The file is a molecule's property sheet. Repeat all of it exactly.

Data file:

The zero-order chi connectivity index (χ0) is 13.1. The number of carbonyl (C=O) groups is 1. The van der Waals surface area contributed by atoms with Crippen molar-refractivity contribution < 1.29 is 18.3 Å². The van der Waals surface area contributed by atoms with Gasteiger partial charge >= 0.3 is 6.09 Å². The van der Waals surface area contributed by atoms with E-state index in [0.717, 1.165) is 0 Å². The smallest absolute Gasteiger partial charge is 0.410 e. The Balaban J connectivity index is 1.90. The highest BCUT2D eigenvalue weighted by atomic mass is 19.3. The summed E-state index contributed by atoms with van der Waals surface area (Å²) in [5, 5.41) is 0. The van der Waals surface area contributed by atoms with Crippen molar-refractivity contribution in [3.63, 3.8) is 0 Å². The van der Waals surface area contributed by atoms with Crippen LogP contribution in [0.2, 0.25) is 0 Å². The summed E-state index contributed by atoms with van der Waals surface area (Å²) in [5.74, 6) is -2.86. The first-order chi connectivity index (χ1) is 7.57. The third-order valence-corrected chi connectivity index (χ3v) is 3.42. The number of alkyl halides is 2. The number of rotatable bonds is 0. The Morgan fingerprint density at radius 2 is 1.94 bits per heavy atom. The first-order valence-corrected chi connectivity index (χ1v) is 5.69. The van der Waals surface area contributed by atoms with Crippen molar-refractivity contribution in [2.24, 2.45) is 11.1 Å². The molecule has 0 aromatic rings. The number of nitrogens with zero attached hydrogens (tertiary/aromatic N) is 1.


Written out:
The zero-order chi connectivity index (χ0) is 13.1. The number of carbonyl (C=O) groups is 1. The van der Waals surface area contributed by atoms with Crippen molar-refractivity contribution < 1.29 is 18.3 Å². The van der Waals surface area contributed by atoms with Gasteiger partial charge >= 0.3 is 6.09 Å². The van der Waals surface area contributed by atoms with E-state index in [0.717, 1.165) is 0 Å². The smallest absolute Gasteiger partial charge is 0.410 e. The Balaban J connectivity index is 1.90. The highest BCUT2D eigenvalue weighted by atomic mass is 19.3. The summed E-state index contributed by atoms with van der Waals surface area (Å²) in [5, 5.41) is 0. The van der Waals surface area contributed by atoms with Crippen molar-refractivity contribution in [3.63, 3.8) is 0 Å². The van der Waals surface area contributed by atoms with Crippen LogP contribution in [0.2, 0.25) is 0 Å². The summed E-state index contributed by atoms with van der Waals surface area (Å²) in [5.74, 6) is -2.86. The first-order chi connectivity index (χ1) is 7.57. The third-order valence-corrected chi connectivity index (χ3v) is 3.42. The number of alkyl halides is 2. The number of rotatable bonds is 0. The Morgan fingerprint density at radius 2 is 1.94 bits per heavy atom. The first-order valence-corrected chi connectivity index (χ1v) is 5.69. The van der Waals surface area contributed by atoms with Crippen molar-refractivity contribution in [2.24, 2.45) is 11.1 Å². The molecule has 0 aromatic rings. The number of nitrogens with zero attached hydrogens (tertiary/aromatic N) is 1.